‘Difficult’ Brown was ‘maddening’: Blair

Former prime minister Tony Blair said his successor Gordon Brown was “maddening”, “difficult” and wore him down with “relentless personal pressure”, in his memoirs released Wednesday.

Brown, who was Chancellor of the Exchequer throughout Blair’s decade in office from 1997 before taking over as prime minister, was the “standard-bearer for dissent”, Blair said in “A Journey”.

The centre-left Labour Party won three straight general elections under Blair but lost power in May at the first under Brown.

Their close relationship descended into bitter infighting as Brown chased the top job.

“It is easy to say now, in the light of his tenure as prime minister, that I should have stopped it; at the time that would have been well nigh impossible,” Blair wrote.

He said though internal critics naturally rallied to Brown, it was better to keep him close than cut him loose.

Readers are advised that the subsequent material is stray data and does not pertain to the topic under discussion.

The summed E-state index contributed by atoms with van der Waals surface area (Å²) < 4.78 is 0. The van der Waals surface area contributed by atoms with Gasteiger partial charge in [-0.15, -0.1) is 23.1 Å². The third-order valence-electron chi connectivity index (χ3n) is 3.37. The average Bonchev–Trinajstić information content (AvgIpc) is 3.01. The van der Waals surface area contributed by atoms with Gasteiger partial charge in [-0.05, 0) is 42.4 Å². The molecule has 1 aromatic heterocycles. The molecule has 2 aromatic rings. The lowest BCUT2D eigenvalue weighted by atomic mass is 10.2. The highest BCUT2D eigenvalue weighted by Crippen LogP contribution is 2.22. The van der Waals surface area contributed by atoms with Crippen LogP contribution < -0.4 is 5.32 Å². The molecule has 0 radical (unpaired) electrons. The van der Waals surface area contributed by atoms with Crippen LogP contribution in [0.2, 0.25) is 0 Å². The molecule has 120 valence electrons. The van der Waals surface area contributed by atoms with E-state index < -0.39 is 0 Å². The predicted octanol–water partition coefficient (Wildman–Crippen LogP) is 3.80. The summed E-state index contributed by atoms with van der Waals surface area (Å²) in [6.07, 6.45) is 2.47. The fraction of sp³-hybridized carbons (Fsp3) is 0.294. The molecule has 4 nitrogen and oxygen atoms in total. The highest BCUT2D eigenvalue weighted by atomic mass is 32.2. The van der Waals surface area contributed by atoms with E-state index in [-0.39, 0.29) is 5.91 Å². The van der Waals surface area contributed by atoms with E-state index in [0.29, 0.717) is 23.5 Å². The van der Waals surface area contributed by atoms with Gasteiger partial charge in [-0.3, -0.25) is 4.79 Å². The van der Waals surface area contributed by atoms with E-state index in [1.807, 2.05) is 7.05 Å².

“Ultimately, though the relentless personal pressure from Gordon was wearing, it actually troubled me far less than they (or perhaps he) ever realised.

“And it was in many ways a far less toxic and deadly opposition than might have been the case.”

Blair said: “When it?s said that I should have sacked him, or demoted him, this takes no account of the fact that had I done so, the party and the government would have been severely and immediately destabilised, and his ascent to the office of prime minister would probably have been even faster.

“I came to the conclusion that having him inside and constrained was better than outside and let loose or, worse, becoming the figurehead of a far more damaging force well to the left.

“So was he difficult, at times maddening? Yes. But he was also strong, capable and brilliant, and those were qualities for which I never lost respect.

“If I had decided he really was unfit to remain as chancellor I would have dismissed him, even if it had hastened my own dismissal.

“I believed, despite it all, despite my own feelings at times, that he was the best chancellor for the country.

“Though Gordon resisted many of the reforms and slowed some of them down, he didn’t prevent them. We did them.”